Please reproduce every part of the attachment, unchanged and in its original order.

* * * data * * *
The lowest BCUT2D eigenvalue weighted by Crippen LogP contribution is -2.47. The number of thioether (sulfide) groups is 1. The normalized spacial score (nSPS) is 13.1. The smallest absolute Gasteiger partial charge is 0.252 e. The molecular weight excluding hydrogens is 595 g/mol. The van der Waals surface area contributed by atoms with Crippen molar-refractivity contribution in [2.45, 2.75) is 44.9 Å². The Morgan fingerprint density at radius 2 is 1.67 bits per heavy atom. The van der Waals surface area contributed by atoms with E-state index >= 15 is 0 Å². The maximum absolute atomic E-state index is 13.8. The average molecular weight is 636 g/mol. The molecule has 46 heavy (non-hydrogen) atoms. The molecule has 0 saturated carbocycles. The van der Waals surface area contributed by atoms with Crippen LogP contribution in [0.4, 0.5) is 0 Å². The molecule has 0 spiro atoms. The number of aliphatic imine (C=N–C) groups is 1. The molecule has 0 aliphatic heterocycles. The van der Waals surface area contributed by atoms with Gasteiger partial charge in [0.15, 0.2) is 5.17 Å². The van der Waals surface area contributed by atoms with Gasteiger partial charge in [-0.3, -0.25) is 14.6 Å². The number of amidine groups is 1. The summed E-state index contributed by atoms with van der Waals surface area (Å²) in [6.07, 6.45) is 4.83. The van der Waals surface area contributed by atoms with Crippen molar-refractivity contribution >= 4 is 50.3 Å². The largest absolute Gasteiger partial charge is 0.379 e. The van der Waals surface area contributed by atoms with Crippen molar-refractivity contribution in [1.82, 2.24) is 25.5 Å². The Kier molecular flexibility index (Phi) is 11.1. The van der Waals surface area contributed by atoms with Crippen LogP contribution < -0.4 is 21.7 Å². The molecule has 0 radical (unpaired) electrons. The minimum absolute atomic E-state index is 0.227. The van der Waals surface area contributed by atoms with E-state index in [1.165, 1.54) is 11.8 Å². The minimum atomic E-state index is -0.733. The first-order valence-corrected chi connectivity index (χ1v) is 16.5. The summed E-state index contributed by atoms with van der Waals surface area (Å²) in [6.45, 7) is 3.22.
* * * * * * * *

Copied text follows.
The lowest BCUT2D eigenvalue weighted by Crippen LogP contribution is -2.47. The number of thioether (sulfide) groups is 1. The normalized spacial score (nSPS) is 13.1. The smallest absolute Gasteiger partial charge is 0.252 e. The molecular weight excluding hydrogens is 595 g/mol. The van der Waals surface area contributed by atoms with Crippen molar-refractivity contribution in [2.45, 2.75) is 44.9 Å². The Morgan fingerprint density at radius 2 is 1.67 bits per heavy atom. The van der Waals surface area contributed by atoms with E-state index >= 15 is 0 Å². The maximum absolute atomic E-state index is 13.8. The average molecular weight is 636 g/mol. The molecule has 46 heavy (non-hydrogen) atoms. The molecule has 0 saturated carbocycles. The van der Waals surface area contributed by atoms with Crippen LogP contribution in [0.4, 0.5) is 0 Å². The molecule has 0 spiro atoms. The number of aliphatic imine (C=N–C) groups is 1. The molecule has 0 aliphatic heterocycles. The van der Waals surface area contributed by atoms with Gasteiger partial charge in [0.15, 0.2) is 5.17 Å². The van der Waals surface area contributed by atoms with Gasteiger partial charge in [-0.3, -0.25) is 14.6 Å². The number of amidine groups is 1. The summed E-state index contributed by atoms with van der Waals surface area (Å²) in [6.07, 6.45) is 4.83. The van der Waals surface area contributed by atoms with Crippen molar-refractivity contribution >= 4 is 50.3 Å². The largest absolute Gasteiger partial charge is 0.379 e. The van der Waals surface area contributed by atoms with Crippen molar-refractivity contribution in [1.82, 2.24) is 25.5 Å². The Kier molecular flexibility index (Phi) is 11.1. The van der Waals surface area contributed by atoms with Crippen LogP contribution < -0.4 is 21.7 Å². The molecule has 0 radical (unpaired) electrons. The minimum absolute atomic E-state index is 0.227. The van der Waals surface area contributed by atoms with E-state index in [1.165, 1.54) is 11.8 Å². The minimum atomic E-state index is -0.733. The first-order valence-corrected chi connectivity index (χ1v) is 16.5. The summed E-state index contributed by atoms with van der Waals surface area (Å²) in [6.45, 7) is 3.22.